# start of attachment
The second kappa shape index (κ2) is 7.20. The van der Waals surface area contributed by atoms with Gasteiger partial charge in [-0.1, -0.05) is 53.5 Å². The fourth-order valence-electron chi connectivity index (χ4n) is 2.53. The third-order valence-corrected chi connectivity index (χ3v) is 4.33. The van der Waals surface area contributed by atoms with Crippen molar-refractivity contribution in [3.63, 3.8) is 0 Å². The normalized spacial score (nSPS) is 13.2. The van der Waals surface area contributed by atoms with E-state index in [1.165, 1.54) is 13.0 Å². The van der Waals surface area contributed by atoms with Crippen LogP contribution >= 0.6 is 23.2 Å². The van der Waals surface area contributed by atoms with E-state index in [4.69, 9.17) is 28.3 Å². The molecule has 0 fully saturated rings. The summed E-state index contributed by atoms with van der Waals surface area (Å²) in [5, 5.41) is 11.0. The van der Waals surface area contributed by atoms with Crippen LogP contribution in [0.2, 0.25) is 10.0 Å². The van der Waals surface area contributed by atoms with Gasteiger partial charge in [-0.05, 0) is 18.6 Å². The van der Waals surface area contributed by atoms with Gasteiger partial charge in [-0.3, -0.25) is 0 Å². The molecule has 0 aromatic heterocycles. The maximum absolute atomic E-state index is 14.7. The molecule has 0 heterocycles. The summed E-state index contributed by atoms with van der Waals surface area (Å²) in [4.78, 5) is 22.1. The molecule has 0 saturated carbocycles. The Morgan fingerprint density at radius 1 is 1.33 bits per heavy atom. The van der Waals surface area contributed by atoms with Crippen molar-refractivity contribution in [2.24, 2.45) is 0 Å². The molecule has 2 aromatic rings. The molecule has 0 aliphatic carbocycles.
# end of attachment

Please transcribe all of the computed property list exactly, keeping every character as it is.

The second kappa shape index (κ2) is 7.20. The van der Waals surface area contributed by atoms with Gasteiger partial charge in [-0.1, -0.05) is 53.5 Å². The fourth-order valence-electron chi connectivity index (χ4n) is 2.53. The third-order valence-corrected chi connectivity index (χ3v) is 4.33. The van der Waals surface area contributed by atoms with Crippen molar-refractivity contribution in [3.63, 3.8) is 0 Å². The normalized spacial score (nSPS) is 13.2. The van der Waals surface area contributed by atoms with E-state index in [1.165, 1.54) is 13.0 Å². The van der Waals surface area contributed by atoms with Crippen LogP contribution >= 0.6 is 23.2 Å². The van der Waals surface area contributed by atoms with E-state index in [4.69, 9.17) is 28.3 Å². The molecule has 0 fully saturated rings. The summed E-state index contributed by atoms with van der Waals surface area (Å²) in [5, 5.41) is 11.0. The van der Waals surface area contributed by atoms with Crippen LogP contribution in [0.2, 0.25) is 10.0 Å². The van der Waals surface area contributed by atoms with Gasteiger partial charge in [-0.05, 0) is 18.6 Å². The van der Waals surface area contributed by atoms with Gasteiger partial charge in [-0.3, -0.25) is 0 Å². The molecule has 0 aromatic heterocycles. The maximum absolute atomic E-state index is 14.7. The molecule has 0 heterocycles. The summed E-state index contributed by atoms with van der Waals surface area (Å²) in [4.78, 5) is 22.1. The molecule has 0 saturated carbocycles. The Morgan fingerprint density at radius 1 is 1.33 bits per heavy atom. The van der Waals surface area contributed by atoms with Crippen molar-refractivity contribution in [2.24, 2.45) is 0 Å². The molecule has 2 aromatic rings. The molecule has 0 aliphatic carbocycles.